Child support issues often create the cornerstone of many divorce cases, no matter the reason for the split. However, despite efforts from family courts, CBS News reported that nearly $10 billion in child support money is currently unpaid to those who have sole or partial custody of a child.
If you need to establish or adjust child support payments with the courts, there are several questions you might ask to ensure both you and your child are treated fairly.
In most divorce cases involving children, judges usually determine custody based on a variety of factors, including:
- The decisions you and your spouse make jointly
- The stability of a parent’s home
- Whether you or your spouse have been the primary caretaker
Your local court may encourage you and your spouse to work out custody details and agreements with an attorney or third-party arbitrator.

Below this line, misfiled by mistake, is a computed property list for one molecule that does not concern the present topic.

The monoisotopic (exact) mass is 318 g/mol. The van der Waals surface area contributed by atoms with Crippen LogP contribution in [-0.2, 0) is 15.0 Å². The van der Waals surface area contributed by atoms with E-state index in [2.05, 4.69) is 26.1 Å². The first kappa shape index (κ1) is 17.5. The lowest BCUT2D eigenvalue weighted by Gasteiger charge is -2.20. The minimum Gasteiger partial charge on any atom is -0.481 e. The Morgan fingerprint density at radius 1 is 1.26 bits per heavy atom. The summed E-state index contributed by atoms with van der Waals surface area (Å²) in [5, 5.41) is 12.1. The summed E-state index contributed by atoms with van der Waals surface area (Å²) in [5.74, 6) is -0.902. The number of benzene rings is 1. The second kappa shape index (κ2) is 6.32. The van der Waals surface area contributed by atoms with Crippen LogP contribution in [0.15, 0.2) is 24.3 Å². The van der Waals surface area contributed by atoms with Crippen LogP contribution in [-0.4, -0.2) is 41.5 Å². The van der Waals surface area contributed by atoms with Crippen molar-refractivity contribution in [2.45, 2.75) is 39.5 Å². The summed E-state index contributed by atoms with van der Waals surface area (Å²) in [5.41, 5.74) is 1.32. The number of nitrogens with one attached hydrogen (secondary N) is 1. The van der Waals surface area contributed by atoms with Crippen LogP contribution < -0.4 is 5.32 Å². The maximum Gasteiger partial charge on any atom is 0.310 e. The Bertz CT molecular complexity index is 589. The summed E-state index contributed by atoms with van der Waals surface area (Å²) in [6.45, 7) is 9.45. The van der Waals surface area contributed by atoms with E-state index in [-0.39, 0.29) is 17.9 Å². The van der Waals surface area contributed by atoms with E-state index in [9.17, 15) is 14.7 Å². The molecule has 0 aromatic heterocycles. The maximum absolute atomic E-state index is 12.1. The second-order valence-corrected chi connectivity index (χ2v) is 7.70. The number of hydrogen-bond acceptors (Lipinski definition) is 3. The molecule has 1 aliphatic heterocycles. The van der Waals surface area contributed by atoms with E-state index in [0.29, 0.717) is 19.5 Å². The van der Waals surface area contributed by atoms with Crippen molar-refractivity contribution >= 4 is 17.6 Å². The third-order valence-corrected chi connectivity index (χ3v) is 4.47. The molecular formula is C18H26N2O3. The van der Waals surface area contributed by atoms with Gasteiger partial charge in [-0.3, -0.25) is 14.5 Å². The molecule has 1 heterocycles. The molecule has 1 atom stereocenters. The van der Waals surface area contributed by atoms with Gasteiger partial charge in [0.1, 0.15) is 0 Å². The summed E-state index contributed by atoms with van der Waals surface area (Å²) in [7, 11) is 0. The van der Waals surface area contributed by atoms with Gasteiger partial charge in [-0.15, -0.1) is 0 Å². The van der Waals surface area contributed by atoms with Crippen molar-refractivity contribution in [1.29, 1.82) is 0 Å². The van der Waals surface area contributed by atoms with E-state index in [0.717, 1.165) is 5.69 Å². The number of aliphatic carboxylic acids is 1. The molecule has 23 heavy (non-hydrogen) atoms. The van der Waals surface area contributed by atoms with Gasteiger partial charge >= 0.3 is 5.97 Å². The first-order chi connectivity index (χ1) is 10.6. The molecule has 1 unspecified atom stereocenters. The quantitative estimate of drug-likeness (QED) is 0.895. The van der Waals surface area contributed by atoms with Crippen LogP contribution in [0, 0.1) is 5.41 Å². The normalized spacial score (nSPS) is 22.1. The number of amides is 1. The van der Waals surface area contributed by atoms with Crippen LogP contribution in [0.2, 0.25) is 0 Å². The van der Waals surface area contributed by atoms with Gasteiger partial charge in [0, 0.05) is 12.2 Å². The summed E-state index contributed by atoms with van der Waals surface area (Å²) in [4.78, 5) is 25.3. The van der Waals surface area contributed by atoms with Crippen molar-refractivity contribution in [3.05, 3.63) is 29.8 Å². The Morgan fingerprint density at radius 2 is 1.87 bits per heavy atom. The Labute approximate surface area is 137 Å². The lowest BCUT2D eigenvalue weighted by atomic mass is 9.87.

The number of children
If you and your spouse have more than one child, your ex will likely have to pay an amount that reflects the need for each. For example, if you have three children, the parent paying child support will typically pay for medical care, schooling and school supplies, clothing and, in some cases, college tuition. The court may adjust these payments if your ex also pays for other children from a previous marriage.
A child’s special needs
If you have a child with a mental or physical disability, the courts may take his or her needs into account while creating a child support payment plan. You can submit a list of these requirements to your lawyer to ensure proper compensation.
Your local court may have its own procedures for determining child support payments, but learning the fundamentals may help prevent underpayment.